As COVID-19 Continues, Audiences Are Embracing the Intimacy of Remote TV Shows
49% of survey respondents have watched at least one remotely filmed, unscripted TV show since stay-at-home orders began.
Among those who have watched, 73% said they have enjoyed seeing the home of the actor, host or participant.
51% of all adults said they would be interested in watching a cooking show that was filmed by the host at home.
After pausing traditional TV production due to the COVID-19 pandemic, many networks and studios have resumed their regularly scheduled news, talk and variety programming via remote filming, even pitching new shows that will be completed during the pandemic. And new polling finds that while audiences have embraced -- and even enjoyed -- this temporary measure, most want their favorite shows to wait until traditional production methods are available before debuting new episodes.
A May 7-9 Morning Consult/The Hollywood Reporter survey of 2,200 adults found that nearly half (49 percent) have watched at least one remotely filmed, unscripted TV show since stay-at-home orders began, with one in four respondents saying they have watched many of these shows. Among those who have watched, 76 percent said they enjoyed the format.
The survey has an overall margin of error of 2 percentage points, while the sample of adults who have watched remote content has a 3-point margin of error.
Remote productions have given viewers a glimpse into the lives of various TV personalities: Seth Meyers has invited viewers of his late-night program into his attic, while fellow late-night talker Jimmy Kimmel and “Today” host Savannah Guthrie have featured their children on air. Contestants on “The Voice” and “American Idol” have been singing from their living rooms in prime time, while the judges offer commentary from their respective homes.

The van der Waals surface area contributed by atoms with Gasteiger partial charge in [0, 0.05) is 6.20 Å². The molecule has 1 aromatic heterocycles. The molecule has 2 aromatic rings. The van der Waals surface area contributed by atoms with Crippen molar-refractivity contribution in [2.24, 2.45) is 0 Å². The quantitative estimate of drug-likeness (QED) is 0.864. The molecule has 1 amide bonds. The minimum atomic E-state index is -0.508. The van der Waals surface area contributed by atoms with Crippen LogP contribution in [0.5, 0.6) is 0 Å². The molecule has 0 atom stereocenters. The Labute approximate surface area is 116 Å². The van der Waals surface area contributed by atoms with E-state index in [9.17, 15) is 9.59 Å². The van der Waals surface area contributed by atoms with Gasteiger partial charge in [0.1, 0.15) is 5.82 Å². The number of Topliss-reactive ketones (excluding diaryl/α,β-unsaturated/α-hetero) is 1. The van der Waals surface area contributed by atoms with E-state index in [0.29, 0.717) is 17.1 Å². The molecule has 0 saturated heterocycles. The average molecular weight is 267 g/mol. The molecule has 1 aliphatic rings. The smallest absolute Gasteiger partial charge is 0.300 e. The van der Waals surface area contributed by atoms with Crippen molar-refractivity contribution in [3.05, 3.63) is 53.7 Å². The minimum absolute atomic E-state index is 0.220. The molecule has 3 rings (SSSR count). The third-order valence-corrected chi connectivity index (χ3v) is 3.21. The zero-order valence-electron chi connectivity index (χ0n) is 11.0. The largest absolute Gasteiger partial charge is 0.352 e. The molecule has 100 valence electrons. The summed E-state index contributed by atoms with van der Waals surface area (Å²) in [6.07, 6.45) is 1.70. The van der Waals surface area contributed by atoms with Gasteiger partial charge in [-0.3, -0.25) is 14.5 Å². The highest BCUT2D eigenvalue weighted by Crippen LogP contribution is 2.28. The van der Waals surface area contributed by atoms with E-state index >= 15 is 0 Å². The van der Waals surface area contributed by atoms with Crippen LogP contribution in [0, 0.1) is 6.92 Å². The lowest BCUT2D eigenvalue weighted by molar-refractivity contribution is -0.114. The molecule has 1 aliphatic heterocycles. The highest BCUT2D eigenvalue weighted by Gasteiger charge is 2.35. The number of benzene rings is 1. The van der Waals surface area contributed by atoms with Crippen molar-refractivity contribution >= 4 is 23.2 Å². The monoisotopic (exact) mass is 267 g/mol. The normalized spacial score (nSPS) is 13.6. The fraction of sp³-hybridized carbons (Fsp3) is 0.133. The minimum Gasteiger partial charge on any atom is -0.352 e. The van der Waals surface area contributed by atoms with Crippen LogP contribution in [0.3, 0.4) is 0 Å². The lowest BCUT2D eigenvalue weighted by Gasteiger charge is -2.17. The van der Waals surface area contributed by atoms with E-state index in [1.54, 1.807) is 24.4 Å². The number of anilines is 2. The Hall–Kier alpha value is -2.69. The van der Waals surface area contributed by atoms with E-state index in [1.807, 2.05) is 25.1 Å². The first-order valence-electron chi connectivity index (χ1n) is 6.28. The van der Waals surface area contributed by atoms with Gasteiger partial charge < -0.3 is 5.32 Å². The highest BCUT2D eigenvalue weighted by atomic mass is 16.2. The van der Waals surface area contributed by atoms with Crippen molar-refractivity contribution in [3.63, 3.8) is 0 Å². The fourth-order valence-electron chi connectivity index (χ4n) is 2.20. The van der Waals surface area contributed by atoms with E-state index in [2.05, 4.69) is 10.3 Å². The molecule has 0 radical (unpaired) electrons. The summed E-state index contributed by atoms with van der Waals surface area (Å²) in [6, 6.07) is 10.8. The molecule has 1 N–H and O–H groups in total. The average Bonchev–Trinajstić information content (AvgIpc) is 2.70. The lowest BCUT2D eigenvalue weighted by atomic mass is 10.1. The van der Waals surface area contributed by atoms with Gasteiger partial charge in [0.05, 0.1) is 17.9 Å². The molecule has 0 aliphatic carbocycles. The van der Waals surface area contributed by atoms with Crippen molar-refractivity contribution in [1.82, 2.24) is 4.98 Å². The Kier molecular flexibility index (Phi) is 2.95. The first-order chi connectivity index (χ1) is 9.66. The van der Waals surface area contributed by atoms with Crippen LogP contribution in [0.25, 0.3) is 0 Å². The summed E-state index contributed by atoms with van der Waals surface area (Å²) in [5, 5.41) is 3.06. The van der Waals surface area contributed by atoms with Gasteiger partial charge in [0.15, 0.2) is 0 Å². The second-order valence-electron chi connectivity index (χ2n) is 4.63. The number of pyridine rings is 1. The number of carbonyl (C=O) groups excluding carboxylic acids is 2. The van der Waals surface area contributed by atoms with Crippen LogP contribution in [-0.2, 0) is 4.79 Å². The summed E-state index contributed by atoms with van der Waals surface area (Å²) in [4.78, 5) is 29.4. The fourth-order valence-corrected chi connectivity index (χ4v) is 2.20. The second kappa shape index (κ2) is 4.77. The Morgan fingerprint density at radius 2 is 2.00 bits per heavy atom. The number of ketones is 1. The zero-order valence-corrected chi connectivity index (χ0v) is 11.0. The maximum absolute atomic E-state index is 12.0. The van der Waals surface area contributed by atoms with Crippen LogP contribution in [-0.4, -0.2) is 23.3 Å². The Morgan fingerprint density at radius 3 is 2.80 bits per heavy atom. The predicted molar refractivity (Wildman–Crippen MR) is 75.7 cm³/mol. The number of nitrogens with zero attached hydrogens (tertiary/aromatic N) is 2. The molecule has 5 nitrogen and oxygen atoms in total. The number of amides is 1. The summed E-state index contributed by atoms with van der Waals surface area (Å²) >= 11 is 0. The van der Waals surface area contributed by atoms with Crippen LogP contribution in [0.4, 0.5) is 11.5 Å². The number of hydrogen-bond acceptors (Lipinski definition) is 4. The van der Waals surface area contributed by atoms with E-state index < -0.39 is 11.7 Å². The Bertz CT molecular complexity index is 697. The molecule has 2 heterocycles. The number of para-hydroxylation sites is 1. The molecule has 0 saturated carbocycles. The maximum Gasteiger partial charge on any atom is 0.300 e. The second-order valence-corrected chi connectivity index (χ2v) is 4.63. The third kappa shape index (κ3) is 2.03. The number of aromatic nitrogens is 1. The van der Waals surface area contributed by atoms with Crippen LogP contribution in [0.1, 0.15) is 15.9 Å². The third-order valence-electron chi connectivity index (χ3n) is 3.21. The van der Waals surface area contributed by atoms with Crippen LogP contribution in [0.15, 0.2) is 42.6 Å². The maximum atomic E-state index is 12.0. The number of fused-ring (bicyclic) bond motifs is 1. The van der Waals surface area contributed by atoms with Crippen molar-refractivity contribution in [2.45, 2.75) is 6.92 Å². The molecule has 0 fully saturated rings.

Among the share who have seen a remotely filmed show,, 73 percent said they enjoyed seeing the home of the actor, host or participant, while 69 percent said the same of seeing the family of those on camera.
Interest in remote productions extends beyond the talk and variety genres. Just over half of all adults said they would be interested in watching a cooking show filmed by the host at home. And while 40 percent said they would be interested in watching a scripted comedy where the actors filmed themselves separately, there was less enthusiasm (29 percent) for scripted dramas.
With uncertainty around when traditional production can resume, some networks and streaming services have been greenlighting shows to air in the coming months that will be filmed and produced remotely.
Discovery Inc. debuted “Amy Schumer Learns to Cook,” a remotely filmed cooking show, on May 11, hosted by the comedian and her husband, chef Chris Fischer. And Deadline reports that “Orange Is The New Black creator Jenji Kohan” is working on “Social Distance,” a remote anthology series for Netflix Inc., while Freeform has ordered a remotely filmed romantic comedy, “Love in the Time of Corona,” which is set to premiere in August.
While this innovative means of producing content may give networks and streaming services a temporary way to fill their release schedules, the poll indicates they may want to hold off on initiating remote production of current series: Fifty-two percent of those surveyed said they would rather hold out until their favorite show can produce traditionally filmed new episodes than watch a remote-filmed episode. And 68 percent said that while remote-filmed TV shows work for now, they want things to go back to normal after stay-at-home orders end.